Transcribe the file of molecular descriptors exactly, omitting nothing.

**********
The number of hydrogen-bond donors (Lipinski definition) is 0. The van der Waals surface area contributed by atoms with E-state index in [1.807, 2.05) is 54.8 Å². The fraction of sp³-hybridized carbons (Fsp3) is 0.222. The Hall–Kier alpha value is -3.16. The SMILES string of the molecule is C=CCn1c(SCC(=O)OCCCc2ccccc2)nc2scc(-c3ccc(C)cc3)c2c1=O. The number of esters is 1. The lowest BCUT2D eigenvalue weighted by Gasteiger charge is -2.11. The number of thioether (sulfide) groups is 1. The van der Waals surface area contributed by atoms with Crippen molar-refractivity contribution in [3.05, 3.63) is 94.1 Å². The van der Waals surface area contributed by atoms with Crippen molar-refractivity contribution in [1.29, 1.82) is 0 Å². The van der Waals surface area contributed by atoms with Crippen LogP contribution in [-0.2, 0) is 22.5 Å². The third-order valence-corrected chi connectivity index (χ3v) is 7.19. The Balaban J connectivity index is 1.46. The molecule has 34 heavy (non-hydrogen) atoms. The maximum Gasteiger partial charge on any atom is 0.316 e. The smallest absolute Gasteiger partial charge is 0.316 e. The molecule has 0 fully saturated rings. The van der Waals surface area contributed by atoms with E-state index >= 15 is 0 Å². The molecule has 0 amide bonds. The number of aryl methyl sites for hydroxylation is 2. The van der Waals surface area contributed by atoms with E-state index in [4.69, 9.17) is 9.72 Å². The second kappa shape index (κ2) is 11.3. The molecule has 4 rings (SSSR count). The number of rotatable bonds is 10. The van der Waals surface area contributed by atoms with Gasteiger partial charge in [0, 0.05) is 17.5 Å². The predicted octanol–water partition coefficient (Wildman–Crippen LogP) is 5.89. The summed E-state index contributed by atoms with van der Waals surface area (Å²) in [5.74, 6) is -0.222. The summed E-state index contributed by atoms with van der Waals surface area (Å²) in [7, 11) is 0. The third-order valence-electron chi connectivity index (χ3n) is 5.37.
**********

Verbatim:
The number of hydrogen-bond donors (Lipinski definition) is 0. The van der Waals surface area contributed by atoms with E-state index in [1.807, 2.05) is 54.8 Å². The fraction of sp³-hybridized carbons (Fsp3) is 0.222. The Hall–Kier alpha value is -3.16. The SMILES string of the molecule is C=CCn1c(SCC(=O)OCCCc2ccccc2)nc2scc(-c3ccc(C)cc3)c2c1=O. The number of esters is 1. The lowest BCUT2D eigenvalue weighted by Gasteiger charge is -2.11. The number of thioether (sulfide) groups is 1. The van der Waals surface area contributed by atoms with Crippen molar-refractivity contribution in [3.05, 3.63) is 94.1 Å². The van der Waals surface area contributed by atoms with Crippen molar-refractivity contribution in [1.29, 1.82) is 0 Å². The van der Waals surface area contributed by atoms with Crippen LogP contribution in [-0.2, 0) is 22.5 Å². The third-order valence-corrected chi connectivity index (χ3v) is 7.19. The Balaban J connectivity index is 1.46. The molecule has 34 heavy (non-hydrogen) atoms. The maximum Gasteiger partial charge on any atom is 0.316 e. The smallest absolute Gasteiger partial charge is 0.316 e. The molecule has 0 fully saturated rings. The van der Waals surface area contributed by atoms with E-state index >= 15 is 0 Å². The molecule has 0 amide bonds. The number of aryl methyl sites for hydroxylation is 2. The van der Waals surface area contributed by atoms with E-state index in [4.69, 9.17) is 9.72 Å². The second kappa shape index (κ2) is 11.3. The molecule has 4 rings (SSSR count). The number of rotatable bonds is 10. The van der Waals surface area contributed by atoms with Gasteiger partial charge in [0, 0.05) is 17.5 Å². The predicted octanol–water partition coefficient (Wildman–Crippen LogP) is 5.89. The summed E-state index contributed by atoms with van der Waals surface area (Å²) in [5.74, 6) is -0.222. The summed E-state index contributed by atoms with van der Waals surface area (Å²) in [7, 11) is 0. The third-order valence-electron chi connectivity index (χ3n) is 5.37.